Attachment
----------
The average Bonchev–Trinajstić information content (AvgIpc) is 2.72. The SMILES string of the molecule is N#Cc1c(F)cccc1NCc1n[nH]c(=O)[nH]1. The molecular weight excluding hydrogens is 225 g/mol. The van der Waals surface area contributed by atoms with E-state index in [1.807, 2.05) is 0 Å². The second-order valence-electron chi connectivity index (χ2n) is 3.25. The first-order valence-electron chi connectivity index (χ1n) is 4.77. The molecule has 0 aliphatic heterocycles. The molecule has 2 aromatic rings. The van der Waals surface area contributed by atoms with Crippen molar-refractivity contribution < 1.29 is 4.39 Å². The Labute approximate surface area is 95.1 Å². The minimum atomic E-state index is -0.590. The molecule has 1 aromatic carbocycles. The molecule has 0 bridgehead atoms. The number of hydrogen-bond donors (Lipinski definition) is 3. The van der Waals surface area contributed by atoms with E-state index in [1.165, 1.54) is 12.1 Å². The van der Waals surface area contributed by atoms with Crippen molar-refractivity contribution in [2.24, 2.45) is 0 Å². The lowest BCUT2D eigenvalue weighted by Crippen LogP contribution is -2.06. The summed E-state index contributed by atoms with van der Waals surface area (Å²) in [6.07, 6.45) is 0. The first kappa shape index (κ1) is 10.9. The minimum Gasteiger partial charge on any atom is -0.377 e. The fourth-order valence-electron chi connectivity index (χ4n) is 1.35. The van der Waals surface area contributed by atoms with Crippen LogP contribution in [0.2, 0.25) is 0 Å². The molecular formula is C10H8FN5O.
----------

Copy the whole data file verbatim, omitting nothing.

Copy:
The average Bonchev–Trinajstić information content (AvgIpc) is 2.72. The SMILES string of the molecule is N#Cc1c(F)cccc1NCc1n[nH]c(=O)[nH]1. The molecular weight excluding hydrogens is 225 g/mol. The van der Waals surface area contributed by atoms with E-state index in [1.807, 2.05) is 0 Å². The second-order valence-electron chi connectivity index (χ2n) is 3.25. The first-order valence-electron chi connectivity index (χ1n) is 4.77. The molecule has 0 aliphatic heterocycles. The molecule has 2 aromatic rings. The van der Waals surface area contributed by atoms with Crippen molar-refractivity contribution < 1.29 is 4.39 Å². The Labute approximate surface area is 95.1 Å². The minimum atomic E-state index is -0.590. The molecule has 1 aromatic carbocycles. The molecule has 0 bridgehead atoms. The number of hydrogen-bond donors (Lipinski definition) is 3. The van der Waals surface area contributed by atoms with E-state index in [1.165, 1.54) is 12.1 Å². The van der Waals surface area contributed by atoms with Crippen molar-refractivity contribution in [2.24, 2.45) is 0 Å². The lowest BCUT2D eigenvalue weighted by Crippen LogP contribution is -2.06. The summed E-state index contributed by atoms with van der Waals surface area (Å²) in [6.07, 6.45) is 0. The first kappa shape index (κ1) is 10.9. The minimum Gasteiger partial charge on any atom is -0.377 e. The fourth-order valence-electron chi connectivity index (χ4n) is 1.35. The van der Waals surface area contributed by atoms with Crippen LogP contribution in [0.2, 0.25) is 0 Å². The molecular formula is C10H8FN5O.